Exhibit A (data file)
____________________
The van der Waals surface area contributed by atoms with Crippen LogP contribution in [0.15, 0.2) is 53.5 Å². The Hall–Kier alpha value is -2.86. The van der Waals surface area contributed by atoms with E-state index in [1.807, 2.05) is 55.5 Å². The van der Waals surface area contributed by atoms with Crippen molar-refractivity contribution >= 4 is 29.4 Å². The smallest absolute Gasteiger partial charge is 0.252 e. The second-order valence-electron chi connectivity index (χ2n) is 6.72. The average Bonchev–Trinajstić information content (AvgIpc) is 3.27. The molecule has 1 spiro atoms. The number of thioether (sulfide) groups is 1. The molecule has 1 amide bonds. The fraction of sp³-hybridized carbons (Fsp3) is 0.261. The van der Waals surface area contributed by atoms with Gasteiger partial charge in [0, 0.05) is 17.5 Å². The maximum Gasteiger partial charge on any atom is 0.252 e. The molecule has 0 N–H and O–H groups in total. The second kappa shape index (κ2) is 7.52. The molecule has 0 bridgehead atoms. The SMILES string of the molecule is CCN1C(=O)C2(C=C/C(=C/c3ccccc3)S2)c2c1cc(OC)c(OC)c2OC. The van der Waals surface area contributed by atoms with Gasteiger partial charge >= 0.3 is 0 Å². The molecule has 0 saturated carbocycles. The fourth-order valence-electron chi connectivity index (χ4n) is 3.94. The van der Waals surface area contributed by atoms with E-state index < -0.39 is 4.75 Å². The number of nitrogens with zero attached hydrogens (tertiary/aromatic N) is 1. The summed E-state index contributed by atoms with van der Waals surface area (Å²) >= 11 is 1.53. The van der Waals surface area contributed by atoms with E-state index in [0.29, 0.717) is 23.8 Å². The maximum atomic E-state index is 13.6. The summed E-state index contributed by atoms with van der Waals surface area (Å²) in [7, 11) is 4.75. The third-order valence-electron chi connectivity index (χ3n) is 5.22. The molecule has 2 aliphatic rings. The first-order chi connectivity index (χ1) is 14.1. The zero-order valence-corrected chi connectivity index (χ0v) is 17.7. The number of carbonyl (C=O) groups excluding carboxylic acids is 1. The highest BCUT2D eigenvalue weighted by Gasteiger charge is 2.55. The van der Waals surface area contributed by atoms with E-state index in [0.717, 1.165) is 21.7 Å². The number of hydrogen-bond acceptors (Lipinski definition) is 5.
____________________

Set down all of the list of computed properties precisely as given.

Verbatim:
The van der Waals surface area contributed by atoms with Crippen LogP contribution in [0.15, 0.2) is 53.5 Å². The Hall–Kier alpha value is -2.86. The van der Waals surface area contributed by atoms with E-state index in [1.807, 2.05) is 55.5 Å². The van der Waals surface area contributed by atoms with Crippen molar-refractivity contribution >= 4 is 29.4 Å². The smallest absolute Gasteiger partial charge is 0.252 e. The second-order valence-electron chi connectivity index (χ2n) is 6.72. The average Bonchev–Trinajstić information content (AvgIpc) is 3.27. The molecule has 1 spiro atoms. The number of thioether (sulfide) groups is 1. The molecule has 1 amide bonds. The fraction of sp³-hybridized carbons (Fsp3) is 0.261. The van der Waals surface area contributed by atoms with Gasteiger partial charge in [0, 0.05) is 17.5 Å². The maximum Gasteiger partial charge on any atom is 0.252 e. The molecule has 0 N–H and O–H groups in total. The second kappa shape index (κ2) is 7.52. The molecule has 0 bridgehead atoms. The SMILES string of the molecule is CCN1C(=O)C2(C=C/C(=C/c3ccccc3)S2)c2c1cc(OC)c(OC)c2OC. The van der Waals surface area contributed by atoms with Gasteiger partial charge >= 0.3 is 0 Å². The molecule has 0 saturated carbocycles. The fourth-order valence-electron chi connectivity index (χ4n) is 3.94. The van der Waals surface area contributed by atoms with E-state index < -0.39 is 4.75 Å². The number of nitrogens with zero attached hydrogens (tertiary/aromatic N) is 1. The summed E-state index contributed by atoms with van der Waals surface area (Å²) >= 11 is 1.53. The van der Waals surface area contributed by atoms with E-state index in [0.29, 0.717) is 23.8 Å². The maximum atomic E-state index is 13.6. The summed E-state index contributed by atoms with van der Waals surface area (Å²) in [7, 11) is 4.75. The third-order valence-electron chi connectivity index (χ3n) is 5.22. The molecule has 2 aliphatic rings. The first-order chi connectivity index (χ1) is 14.1. The zero-order valence-corrected chi connectivity index (χ0v) is 17.7. The number of carbonyl (C=O) groups excluding carboxylic acids is 1. The highest BCUT2D eigenvalue weighted by Gasteiger charge is 2.55. The van der Waals surface area contributed by atoms with E-state index in [0.717, 1.165) is 21.7 Å². The number of hydrogen-bond acceptors (Lipinski definition) is 5.